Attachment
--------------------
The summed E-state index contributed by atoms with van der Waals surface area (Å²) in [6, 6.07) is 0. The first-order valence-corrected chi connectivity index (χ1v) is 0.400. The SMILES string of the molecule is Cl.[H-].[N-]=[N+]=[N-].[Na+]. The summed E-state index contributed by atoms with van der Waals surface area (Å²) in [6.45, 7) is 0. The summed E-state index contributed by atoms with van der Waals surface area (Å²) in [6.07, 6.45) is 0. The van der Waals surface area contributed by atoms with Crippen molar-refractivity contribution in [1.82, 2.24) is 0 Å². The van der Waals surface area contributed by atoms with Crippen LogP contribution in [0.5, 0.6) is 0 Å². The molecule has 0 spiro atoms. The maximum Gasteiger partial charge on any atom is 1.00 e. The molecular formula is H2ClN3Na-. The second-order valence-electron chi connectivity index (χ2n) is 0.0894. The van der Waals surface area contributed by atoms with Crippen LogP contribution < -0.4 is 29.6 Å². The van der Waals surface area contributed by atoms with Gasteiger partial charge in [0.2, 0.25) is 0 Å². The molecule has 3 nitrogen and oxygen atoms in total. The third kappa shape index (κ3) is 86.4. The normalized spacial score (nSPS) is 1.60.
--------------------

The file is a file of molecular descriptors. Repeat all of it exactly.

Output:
The summed E-state index contributed by atoms with van der Waals surface area (Å²) in [6, 6.07) is 0. The first-order valence-corrected chi connectivity index (χ1v) is 0.400. The SMILES string of the molecule is Cl.[H-].[N-]=[N+]=[N-].[Na+]. The summed E-state index contributed by atoms with van der Waals surface area (Å²) in [6.45, 7) is 0. The summed E-state index contributed by atoms with van der Waals surface area (Å²) in [6.07, 6.45) is 0. The van der Waals surface area contributed by atoms with Crippen molar-refractivity contribution in [1.82, 2.24) is 0 Å². The van der Waals surface area contributed by atoms with Crippen LogP contribution in [0.5, 0.6) is 0 Å². The molecule has 0 spiro atoms. The maximum Gasteiger partial charge on any atom is 1.00 e. The molecular formula is H2ClN3Na-. The second-order valence-electron chi connectivity index (χ2n) is 0.0894. The van der Waals surface area contributed by atoms with Crippen LogP contribution < -0.4 is 29.6 Å². The van der Waals surface area contributed by atoms with Gasteiger partial charge in [0.2, 0.25) is 0 Å². The molecule has 3 nitrogen and oxygen atoms in total. The third kappa shape index (κ3) is 86.4. The normalized spacial score (nSPS) is 1.60.